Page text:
“[V]ery much of what we read in magazines or newspapers or see and hear in movies and elsewhere, is completely useless from every point of view. The first thing I must do if I want to practice meditation is to develop a strong resistance to the futile appeals which modern society makes to my five senses” (49). Meditation, though it is in essence about forming a relationship with God, and thus requires that we communicate with Him, is fundamentally something that is rooted in silence. In the silence, our hearts can speak what our lips cannot, and our soul can hear what our ears cannot. There is a time and place for the five senses, but meditation often involves what can be considered almost a dulling of the senses. At the height of our meditations, we might momentarily lose sight of where we are, the sounds around us might fade into the background. Silence reigns supremely, and in the quiet God whispers to us. The world wants us to constantly be stimulated, and the situation has become so bad that quite often we are afraid of the silence. What are you so afraid to hear? What do you think God is trying to tell you?
“Habitual self-complacency is almost always a sign of spiritual stagnation. The complacent no longer feel in themselves any real indigence, any urgent need for God. Their meditations are comfortable, reassuring and inconclusive. Their mental prayer quickly degenerates into day-dreaming, distractions or plain undisguised sleep. For this reason, trials and temptations can prove to be a real blessing in the life of prayer, simply because they force us to pray. It is when we begin to find out our need for God that we first learn how to make a real meditation” (50). This particular passage was both a comfort and a challenge for me. It was a comfort because clearly if we face trials and temptations (and who doesn’t?), it doesn’t mean that we’re doomed. It is not the end of the world. Trials and temptations can become opportunities to grow in faith and strengthen our prayer lives. God can take a temptation and transform it into something beautiful. It is in these moments of weakness that we fully understand just how strong God is, and how much He loves us. When we fall, it gives God the opportunity to pick us up. No matter how many times we stray, Jesus Christ is always willing to carry us home. No matter how many times we fall, He will always be ready to pick us up. All we have to do is call out to Him, stretch out our arms towards Him so that we might be lifted up and embraced. But how often do we pretend that we are not sitting on the ground, surrounded by our own filth? How often do we pretend that everything is okay, that we are doing everything right? How often do we ignore what is lying right beneath our noses? Jesus is always willing to carry us, but we must be willing to admit that we cannot walk on our own. He will always lift us up, but we must first acknowledge that we have fallen and cannot get back up on our own. We cannot become comfortable with where we are, because Christ is always calling us higher. We cannot let our meditations become opportunities to day-dream, or even to downright nap. We must remain vigilant. We must keep our eyes open. We won’t be able to hear the voice of God if we are too busy listening to our own thoughts. We won’t be able to discern the will of the Lord if we fall asleep.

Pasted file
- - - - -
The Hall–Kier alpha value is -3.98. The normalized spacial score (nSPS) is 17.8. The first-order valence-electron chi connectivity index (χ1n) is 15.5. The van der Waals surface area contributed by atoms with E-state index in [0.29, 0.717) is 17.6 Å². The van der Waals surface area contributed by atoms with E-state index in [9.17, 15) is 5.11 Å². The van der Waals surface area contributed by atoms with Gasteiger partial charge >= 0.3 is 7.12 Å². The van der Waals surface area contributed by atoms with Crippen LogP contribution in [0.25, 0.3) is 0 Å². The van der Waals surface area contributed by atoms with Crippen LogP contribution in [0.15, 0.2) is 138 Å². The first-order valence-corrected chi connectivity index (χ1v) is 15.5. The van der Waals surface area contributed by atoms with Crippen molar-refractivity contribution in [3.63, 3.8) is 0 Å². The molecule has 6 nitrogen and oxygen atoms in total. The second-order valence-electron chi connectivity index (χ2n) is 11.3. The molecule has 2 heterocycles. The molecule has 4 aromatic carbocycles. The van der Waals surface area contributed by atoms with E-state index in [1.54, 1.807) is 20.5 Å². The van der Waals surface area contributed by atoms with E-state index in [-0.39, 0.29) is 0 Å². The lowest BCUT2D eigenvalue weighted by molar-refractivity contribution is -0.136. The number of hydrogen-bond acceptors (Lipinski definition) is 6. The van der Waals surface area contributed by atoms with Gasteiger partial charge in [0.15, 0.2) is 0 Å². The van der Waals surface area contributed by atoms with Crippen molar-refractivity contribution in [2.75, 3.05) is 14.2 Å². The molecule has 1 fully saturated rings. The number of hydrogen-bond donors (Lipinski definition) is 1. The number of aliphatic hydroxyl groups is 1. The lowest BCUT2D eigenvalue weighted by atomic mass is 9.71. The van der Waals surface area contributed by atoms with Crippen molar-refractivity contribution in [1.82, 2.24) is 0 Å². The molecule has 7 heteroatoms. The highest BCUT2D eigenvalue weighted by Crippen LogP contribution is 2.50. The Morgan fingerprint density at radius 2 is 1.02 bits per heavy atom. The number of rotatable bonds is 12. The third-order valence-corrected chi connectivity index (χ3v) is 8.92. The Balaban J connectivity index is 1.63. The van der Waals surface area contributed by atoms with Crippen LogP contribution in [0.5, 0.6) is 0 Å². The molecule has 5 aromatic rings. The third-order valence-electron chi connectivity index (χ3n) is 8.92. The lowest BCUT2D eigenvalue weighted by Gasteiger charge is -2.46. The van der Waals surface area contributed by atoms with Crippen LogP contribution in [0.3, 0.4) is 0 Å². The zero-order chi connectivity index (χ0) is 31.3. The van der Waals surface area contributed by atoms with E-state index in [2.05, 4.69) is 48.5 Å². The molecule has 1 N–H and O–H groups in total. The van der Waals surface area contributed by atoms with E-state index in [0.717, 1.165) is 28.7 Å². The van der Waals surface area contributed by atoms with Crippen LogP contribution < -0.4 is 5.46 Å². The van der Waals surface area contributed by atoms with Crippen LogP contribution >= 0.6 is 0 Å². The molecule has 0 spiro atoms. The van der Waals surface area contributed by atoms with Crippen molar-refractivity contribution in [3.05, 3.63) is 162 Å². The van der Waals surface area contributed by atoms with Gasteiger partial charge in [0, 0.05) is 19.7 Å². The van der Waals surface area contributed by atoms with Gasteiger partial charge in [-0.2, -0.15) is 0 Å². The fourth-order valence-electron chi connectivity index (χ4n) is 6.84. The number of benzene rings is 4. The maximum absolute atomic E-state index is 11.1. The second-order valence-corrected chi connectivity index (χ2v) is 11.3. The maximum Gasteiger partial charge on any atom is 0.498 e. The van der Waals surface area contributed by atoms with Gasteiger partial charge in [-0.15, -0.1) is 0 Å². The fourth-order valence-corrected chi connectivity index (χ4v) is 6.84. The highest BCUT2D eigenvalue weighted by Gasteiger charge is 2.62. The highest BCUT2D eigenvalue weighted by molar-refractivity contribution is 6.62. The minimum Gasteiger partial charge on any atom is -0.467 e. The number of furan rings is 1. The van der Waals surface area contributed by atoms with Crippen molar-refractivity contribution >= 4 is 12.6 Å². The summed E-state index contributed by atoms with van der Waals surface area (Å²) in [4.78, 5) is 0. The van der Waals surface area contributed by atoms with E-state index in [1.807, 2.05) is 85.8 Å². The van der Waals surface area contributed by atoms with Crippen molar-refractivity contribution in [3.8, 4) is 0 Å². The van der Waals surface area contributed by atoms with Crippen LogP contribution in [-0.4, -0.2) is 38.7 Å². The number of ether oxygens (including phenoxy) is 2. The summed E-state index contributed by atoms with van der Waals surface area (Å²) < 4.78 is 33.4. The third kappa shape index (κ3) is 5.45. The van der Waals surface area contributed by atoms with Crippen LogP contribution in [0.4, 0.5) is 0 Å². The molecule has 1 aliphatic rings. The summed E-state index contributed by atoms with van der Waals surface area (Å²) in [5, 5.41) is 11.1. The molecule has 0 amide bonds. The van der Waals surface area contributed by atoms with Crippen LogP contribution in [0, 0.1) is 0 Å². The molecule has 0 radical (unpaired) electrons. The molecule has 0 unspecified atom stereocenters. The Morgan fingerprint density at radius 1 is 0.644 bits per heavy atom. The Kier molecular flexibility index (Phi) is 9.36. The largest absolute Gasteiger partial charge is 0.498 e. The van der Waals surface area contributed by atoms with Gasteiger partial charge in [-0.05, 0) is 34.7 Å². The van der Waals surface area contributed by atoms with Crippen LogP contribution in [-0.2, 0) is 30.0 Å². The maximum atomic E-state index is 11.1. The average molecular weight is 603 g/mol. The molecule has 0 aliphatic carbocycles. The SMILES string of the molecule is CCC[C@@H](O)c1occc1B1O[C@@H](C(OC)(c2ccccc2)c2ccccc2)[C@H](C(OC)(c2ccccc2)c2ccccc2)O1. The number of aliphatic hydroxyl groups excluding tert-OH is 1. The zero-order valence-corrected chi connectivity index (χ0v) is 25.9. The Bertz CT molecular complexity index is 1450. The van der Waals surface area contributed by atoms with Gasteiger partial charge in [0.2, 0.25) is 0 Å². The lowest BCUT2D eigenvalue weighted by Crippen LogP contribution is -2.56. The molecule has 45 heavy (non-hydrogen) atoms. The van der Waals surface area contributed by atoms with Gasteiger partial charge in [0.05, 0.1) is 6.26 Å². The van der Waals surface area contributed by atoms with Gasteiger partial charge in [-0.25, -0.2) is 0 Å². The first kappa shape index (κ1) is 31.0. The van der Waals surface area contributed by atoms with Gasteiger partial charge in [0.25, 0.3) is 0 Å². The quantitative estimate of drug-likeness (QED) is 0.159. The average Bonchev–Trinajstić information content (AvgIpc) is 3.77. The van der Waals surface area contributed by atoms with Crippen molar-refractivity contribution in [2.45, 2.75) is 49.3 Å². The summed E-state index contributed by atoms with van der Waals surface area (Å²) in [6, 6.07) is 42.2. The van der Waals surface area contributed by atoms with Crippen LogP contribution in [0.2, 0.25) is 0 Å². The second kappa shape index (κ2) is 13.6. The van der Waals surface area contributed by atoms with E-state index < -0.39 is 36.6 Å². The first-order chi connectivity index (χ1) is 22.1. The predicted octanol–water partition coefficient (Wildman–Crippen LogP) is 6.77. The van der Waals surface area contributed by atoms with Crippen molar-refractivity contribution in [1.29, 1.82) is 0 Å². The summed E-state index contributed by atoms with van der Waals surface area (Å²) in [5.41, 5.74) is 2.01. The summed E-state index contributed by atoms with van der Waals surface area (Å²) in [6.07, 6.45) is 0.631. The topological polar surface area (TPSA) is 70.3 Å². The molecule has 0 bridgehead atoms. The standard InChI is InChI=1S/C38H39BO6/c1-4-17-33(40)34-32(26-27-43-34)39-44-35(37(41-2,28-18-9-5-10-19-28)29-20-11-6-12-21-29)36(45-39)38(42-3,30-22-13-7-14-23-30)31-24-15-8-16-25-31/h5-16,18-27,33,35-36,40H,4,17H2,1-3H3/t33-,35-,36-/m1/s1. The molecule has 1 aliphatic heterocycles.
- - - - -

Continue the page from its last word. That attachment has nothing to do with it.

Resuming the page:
“Business is not the supreme virtue, and sanctity is not measured by the amount of work we accomplish. Perfection is found in the purity of our love for God, and this pure love is a delicate plant that grows best where there is plenty of time for it to mature” (53).
“The true contemplative is one who has discovered the art of finding leisure even in the midst of his work, by working with such a spirit of detachment and recollection that even his work is a prayer” (53). This is so pivotal in the life of a Christian, particularly one living in the world of today. Modern society determines our worth according to our ability to produce. Work has come to define us. This is one of the many problems with this incredibly pragmatic and productive culture, but unfortunately, it is an evil that we must learn to endure. Work should not be permitted to define us, but we all must work to eat. And many of us have to work unreasonable hours to put food on the table, to pay the bills, to secure the roof over our heads. So how do we redeem our work? Make it a prayer. Offer it up for the souls in purgatory, for the intentions of our family. Find joy in what you’re doing, even if you don’t think that your job is significant. It is. What you do on a daily basis matters, and every hour on the job is an hour that can be lived for the glory of God. So give glory to God by doing your job well. St. John Bosco often told his boys that there were two elements to becoming a saint: be joyful and do your duties well. If your job is to teach children, then grade each test to the best of your ability. If it’s to type data on a computer, then type every piece of data as if it were the most important piece of information in the world. If it’s to serve food, then serve your patrons as if that meal was it were the last that they would ever eat. What you are doing matters, so do it with joy.